U.S. Department of Transportation Secretary Ray LaHood and other agency officials recently examined a number of connected vehicle safety technologies, which may decrease the incidence of collisions significantly. The National Highway Traffic Safety Administration (NHTSA) estimates they may affect as many as 80 percent of vehicle crashes not involving impaired drivers.
In particular, accidents which occur while drivers are attempting to switch lanes or navigate intersections might be reduced. The government studied these technologies as part of the four-day Driver Acceptance Clinic in Orlando, part of a larger six-month program in which the NHTSA collaborates with other Department agencies, such as the Research and Innovative Technology Administration (RITA).
Past efforts to improve safety have resulted in the development and implementation of safety devices such as seatbelts and anti-lock brakes, as well as assessment and improvement of vehicle structures to promote crash safety.
“Thanks to the efforts of automakers and the safety community traffic fatalities have reached historic lows. Despite these great strides though, more than 32,000 people are still killed on our nation’s roads every year. That’s why we must remain vigilant in our effort to improve safety,” said Secretary LaHood.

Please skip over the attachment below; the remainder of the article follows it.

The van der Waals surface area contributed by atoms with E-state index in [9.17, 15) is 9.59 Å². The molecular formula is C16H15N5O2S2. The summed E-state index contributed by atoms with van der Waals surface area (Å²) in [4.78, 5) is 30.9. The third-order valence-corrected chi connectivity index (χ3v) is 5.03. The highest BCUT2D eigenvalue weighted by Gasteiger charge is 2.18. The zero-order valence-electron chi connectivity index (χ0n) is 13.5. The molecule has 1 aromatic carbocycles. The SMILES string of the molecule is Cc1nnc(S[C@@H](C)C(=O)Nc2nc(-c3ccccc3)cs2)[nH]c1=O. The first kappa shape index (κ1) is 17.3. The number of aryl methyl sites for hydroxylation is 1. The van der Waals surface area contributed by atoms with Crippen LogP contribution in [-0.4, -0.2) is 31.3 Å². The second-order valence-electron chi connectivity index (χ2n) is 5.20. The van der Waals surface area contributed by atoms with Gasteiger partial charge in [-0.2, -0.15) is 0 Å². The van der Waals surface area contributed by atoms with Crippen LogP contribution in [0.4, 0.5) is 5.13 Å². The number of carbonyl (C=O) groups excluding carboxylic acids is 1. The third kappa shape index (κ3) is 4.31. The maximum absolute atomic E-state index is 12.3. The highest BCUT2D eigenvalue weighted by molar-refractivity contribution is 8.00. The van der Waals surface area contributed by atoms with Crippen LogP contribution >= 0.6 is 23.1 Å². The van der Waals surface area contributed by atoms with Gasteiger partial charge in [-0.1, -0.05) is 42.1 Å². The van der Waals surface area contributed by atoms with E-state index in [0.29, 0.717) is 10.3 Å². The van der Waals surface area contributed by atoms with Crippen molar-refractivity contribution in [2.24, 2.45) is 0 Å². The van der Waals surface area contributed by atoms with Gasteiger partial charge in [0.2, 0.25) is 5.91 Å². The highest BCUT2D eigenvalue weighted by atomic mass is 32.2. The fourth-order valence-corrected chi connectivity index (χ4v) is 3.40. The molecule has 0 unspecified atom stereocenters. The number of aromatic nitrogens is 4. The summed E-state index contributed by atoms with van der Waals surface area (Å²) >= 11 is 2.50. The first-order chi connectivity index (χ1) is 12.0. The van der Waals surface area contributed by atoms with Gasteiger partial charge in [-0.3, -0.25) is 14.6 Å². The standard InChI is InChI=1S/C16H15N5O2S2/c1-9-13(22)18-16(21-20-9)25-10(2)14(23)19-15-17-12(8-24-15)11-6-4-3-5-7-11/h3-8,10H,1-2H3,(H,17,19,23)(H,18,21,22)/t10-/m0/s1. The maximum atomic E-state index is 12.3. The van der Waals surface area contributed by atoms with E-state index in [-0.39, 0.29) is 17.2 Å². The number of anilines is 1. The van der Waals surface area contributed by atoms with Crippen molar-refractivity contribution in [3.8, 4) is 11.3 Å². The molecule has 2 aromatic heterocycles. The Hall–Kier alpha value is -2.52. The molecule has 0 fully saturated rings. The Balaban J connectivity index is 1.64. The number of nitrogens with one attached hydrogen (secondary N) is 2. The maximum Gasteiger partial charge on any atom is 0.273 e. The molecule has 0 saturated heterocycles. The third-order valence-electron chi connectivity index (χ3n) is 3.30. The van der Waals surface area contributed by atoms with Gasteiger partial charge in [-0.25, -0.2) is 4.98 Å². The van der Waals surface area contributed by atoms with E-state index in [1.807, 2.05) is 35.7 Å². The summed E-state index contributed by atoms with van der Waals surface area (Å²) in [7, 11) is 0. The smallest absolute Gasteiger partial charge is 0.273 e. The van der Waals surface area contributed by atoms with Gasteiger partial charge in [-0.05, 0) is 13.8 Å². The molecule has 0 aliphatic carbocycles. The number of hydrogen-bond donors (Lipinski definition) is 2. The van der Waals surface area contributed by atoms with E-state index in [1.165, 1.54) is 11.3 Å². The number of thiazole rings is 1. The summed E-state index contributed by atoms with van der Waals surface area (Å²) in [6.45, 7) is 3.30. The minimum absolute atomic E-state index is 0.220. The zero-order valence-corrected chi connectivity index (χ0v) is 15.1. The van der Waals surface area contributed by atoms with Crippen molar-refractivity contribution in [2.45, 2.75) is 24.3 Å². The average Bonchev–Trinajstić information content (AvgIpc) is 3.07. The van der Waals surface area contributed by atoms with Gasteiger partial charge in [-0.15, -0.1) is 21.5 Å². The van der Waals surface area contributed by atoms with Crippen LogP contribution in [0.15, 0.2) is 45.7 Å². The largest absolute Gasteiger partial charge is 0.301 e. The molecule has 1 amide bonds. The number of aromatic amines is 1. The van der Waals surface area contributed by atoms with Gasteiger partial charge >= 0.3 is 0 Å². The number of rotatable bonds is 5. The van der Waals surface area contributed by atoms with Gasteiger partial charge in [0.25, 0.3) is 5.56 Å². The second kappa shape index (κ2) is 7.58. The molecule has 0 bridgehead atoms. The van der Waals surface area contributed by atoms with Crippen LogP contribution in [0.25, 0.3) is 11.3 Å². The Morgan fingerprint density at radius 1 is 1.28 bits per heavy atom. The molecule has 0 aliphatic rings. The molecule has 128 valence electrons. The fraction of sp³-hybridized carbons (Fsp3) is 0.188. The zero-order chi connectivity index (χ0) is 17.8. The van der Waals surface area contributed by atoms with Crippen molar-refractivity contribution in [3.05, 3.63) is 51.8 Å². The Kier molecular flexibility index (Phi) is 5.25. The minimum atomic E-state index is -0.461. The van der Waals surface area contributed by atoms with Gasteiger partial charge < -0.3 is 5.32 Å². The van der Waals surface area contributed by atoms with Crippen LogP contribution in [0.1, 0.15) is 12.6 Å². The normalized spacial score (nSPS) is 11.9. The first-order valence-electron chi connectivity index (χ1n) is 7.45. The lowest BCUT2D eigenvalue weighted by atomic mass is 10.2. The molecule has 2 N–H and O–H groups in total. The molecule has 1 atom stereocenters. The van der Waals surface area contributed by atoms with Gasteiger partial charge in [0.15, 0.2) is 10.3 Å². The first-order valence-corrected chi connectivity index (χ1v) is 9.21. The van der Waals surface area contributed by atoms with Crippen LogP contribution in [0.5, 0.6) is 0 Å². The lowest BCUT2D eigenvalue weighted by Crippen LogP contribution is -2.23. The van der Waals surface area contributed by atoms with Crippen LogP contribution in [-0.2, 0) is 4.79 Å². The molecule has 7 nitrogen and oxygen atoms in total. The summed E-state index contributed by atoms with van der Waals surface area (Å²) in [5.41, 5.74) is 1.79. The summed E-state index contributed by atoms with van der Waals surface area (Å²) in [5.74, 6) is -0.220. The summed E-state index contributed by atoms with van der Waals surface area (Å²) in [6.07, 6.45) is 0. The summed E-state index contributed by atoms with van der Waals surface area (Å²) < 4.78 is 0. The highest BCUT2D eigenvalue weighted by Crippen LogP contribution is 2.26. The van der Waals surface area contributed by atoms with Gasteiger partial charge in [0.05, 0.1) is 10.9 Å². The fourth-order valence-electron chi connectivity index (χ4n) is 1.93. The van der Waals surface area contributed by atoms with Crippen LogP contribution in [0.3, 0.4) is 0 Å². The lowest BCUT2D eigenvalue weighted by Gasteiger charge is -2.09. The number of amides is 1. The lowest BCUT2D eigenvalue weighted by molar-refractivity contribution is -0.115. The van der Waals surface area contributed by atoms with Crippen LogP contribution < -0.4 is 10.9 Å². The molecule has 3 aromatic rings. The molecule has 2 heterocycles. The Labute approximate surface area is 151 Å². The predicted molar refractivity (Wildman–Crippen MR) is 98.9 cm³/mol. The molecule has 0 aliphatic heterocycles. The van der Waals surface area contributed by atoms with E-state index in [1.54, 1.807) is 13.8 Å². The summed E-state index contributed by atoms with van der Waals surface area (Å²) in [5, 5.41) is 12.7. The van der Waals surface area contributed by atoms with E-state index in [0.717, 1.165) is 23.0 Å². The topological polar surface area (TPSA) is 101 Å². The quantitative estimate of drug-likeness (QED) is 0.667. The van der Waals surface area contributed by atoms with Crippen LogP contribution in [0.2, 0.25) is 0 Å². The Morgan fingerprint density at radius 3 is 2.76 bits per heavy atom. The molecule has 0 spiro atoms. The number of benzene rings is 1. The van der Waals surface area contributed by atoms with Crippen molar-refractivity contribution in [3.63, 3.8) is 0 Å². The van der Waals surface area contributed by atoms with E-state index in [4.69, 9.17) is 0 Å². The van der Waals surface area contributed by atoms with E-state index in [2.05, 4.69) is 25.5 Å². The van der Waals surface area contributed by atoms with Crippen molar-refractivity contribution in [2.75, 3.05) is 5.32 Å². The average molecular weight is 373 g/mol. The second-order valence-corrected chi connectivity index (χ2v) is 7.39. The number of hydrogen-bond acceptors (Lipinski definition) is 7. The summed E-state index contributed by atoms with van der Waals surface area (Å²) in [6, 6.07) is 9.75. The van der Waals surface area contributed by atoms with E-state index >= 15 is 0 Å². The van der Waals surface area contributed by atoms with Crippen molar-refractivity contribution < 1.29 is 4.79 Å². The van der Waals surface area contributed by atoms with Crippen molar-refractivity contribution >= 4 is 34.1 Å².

Connected vehicle technologies allow automobiles to communicate, serving as warnings when a collision may be imminent. For example, the drivers of two vehicles drifting into dangerous proximity might receive a collision warning, or a driver preparing to switch lanes could choose not to when he becomes aware of a signal not to pass based on his own car’s communications with an approaching vehicle in the passing lane.
Another potential safety message might warn that a vehicle ahead has suddenly come to a stop, so the driver can react sooner and begin braking appropriately. RITA Acting Administrator Greg Winfree noted that while past safety technologies have improved crash survivability, this generation focuses on avoiding collisions in the first place.
Effects on Safety
With their potential for significantly reducing the occurrence of many common types of collisions, these technologies are likely to see implementation as soon as they are sufficiently reliable. At that point, their inclusion in new vehicles may be federally mandated, as has been the case with past innovations. The fact that connected vehicle safety technologies benefit from multiple cars using them may make this even more likely. It is also possible that drivers who choose to use the technologies might find themselves with lower auto insurance rates as a result of the change.